B2 High-Intermediate US 2516 Folder Collection
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Pineapple cakes in Taiwan are like fruit cakes in the West.
They're both ostentatiously packaged and given as gifts.
And you rarely buy them to eat yourself, let alone make them.
[Chef's plate: pineapple cake]
I went to this restaurant outside of Taipei that specializes in a pineapple cake known as fenglisu.
Calling it cake though is a bit of a misnomer.
Fenglisu is more like a tart made with a shortcake pastry dough.
The pastry allegedly has its origins in Taichung, a city in the middle of Taiwan.
In Hokkien, it's known as onglaiso, which means good fortune and happiness.
This is why it's often given as a gift.
(Mandarin) We use local Taiwanese pineapple for the fillings.
But what really makes this restaurant's cakes special is the use of a local indigenous ingredient called maqaw.
(Mandarin) Maqaw has a lemony flavor with a hint of ginger.
(Mandarin) It's always been a part of the indigenous cuisine of the Atayal people, which is why we use it in our best-selling pineapple cake.
So we're here and we're going to make pineapple cakes, and all the ingredients are here.
And these two lovely ladies are going to teach me how to make it.
Flour is combined with butter, then powdered sugar, powdered milk, powdered cheese, egg, and lastly maqaw powder.
A pineapple filling is folded in and it's all put into a mold, and then baked for 20 minutes.
Now, how did pineapple cake become a Taiwanese staple?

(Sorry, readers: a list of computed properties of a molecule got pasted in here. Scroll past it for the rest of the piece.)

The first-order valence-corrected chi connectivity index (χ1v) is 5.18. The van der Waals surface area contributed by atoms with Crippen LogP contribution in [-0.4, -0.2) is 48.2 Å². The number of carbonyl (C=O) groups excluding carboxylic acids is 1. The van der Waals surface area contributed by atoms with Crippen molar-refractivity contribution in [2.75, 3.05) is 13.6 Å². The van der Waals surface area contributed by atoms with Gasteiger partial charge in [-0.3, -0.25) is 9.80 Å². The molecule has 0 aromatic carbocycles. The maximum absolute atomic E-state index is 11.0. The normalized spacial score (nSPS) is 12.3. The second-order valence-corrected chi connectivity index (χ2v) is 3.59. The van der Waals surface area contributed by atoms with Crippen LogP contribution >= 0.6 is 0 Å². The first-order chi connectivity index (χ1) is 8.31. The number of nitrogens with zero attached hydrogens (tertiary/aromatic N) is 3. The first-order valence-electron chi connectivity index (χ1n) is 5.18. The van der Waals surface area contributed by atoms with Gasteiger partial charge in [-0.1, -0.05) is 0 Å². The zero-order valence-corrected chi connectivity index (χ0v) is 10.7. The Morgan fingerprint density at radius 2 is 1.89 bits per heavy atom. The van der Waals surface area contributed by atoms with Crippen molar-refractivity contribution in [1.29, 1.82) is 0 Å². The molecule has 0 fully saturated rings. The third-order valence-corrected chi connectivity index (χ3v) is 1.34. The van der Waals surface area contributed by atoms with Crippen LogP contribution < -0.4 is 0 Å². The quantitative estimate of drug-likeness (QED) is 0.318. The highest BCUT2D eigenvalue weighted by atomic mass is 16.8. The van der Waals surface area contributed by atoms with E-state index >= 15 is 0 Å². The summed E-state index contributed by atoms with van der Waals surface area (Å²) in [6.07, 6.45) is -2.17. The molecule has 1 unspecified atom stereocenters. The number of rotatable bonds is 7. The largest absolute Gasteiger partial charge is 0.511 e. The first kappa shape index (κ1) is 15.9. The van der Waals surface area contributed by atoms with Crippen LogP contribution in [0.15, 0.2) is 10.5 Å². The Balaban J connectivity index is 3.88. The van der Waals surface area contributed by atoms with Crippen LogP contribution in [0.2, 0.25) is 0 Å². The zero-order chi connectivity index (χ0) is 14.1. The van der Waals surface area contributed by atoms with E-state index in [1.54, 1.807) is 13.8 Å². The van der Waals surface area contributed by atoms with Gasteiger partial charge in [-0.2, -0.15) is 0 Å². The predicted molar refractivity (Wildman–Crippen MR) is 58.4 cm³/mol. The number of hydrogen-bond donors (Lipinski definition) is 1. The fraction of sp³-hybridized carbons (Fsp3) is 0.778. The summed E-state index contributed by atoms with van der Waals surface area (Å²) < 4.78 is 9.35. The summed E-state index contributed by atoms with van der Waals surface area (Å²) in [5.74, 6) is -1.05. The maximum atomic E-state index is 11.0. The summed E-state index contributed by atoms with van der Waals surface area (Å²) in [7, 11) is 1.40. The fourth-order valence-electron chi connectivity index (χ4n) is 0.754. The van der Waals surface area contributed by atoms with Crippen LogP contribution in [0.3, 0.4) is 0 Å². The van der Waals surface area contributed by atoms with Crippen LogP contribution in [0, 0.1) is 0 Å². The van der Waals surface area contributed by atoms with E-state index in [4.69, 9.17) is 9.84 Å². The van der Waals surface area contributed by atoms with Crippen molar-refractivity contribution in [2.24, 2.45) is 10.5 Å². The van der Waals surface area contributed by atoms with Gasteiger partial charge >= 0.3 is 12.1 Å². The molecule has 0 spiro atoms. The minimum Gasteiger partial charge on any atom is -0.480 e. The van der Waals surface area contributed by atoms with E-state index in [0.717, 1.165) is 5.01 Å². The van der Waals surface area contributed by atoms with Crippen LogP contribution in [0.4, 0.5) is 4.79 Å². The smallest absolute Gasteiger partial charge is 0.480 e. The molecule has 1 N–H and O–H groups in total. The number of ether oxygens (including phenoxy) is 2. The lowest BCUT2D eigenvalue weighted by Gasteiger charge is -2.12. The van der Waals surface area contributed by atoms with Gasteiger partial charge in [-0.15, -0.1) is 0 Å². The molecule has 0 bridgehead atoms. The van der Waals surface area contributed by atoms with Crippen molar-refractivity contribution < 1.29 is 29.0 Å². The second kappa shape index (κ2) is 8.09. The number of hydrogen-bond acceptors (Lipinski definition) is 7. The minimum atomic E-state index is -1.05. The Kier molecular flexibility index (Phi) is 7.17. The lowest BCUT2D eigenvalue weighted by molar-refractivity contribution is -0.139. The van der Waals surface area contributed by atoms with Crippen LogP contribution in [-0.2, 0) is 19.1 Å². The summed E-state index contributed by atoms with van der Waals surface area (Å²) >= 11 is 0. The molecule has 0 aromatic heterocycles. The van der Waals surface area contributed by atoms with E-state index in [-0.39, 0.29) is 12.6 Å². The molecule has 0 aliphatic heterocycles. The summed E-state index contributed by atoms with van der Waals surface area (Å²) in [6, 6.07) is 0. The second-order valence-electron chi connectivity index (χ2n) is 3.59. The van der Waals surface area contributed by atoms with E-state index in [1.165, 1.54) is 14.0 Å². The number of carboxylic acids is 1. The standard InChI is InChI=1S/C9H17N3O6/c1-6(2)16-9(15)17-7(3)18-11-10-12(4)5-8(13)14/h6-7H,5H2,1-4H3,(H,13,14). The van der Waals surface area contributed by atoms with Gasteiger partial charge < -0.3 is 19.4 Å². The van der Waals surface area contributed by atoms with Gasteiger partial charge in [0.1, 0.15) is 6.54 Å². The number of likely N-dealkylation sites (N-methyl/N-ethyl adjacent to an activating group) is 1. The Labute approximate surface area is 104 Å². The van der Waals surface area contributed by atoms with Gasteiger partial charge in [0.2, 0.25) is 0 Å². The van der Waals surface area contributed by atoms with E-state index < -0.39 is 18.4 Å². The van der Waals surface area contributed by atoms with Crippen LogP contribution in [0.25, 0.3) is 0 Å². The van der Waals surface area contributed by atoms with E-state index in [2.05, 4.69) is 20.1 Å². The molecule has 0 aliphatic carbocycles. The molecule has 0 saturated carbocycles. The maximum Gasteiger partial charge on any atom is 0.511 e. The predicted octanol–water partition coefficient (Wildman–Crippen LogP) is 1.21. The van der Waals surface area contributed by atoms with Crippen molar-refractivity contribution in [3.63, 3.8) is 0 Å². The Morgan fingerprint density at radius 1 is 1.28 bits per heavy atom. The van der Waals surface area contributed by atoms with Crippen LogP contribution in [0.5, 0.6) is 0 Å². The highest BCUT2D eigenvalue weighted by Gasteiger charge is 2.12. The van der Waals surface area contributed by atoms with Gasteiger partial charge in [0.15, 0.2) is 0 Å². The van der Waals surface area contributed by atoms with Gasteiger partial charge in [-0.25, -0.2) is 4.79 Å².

Pineapples were brought to Taiwan via South America around 250 years ago, and the industry flourished during the Japanese colonial period in the 1900s.
By the 1970s, there was a surplus of pineapples.
The pineapple cake was born as an answer to that, though these days, most fillings are made with a combination of pineapple and winter melon.
(Mandarin) There are a lot of different types of pineapple in Taiwan.
(Mandarin) We use the "golden diamond" pineapple.
(Mandarin) We don't use winter melon as a filler, so it's a bit more sour.
(Mandarin) Pineapple cake is a popular gift in Taiwan.
(Mandarin) It's an iconic Taiwanese dessert.
(Mandarin) We use local pineapples and ingredients.
(Mandarin) It's sweet and sour.
(Mandarin) Everyone really likes it.
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What Makes Taiwan’s Famous Pineapple Cake So Good

2516 Folder Collection
Eunice Lin published on July 22, 2020    Seraya translated    adam reviewed
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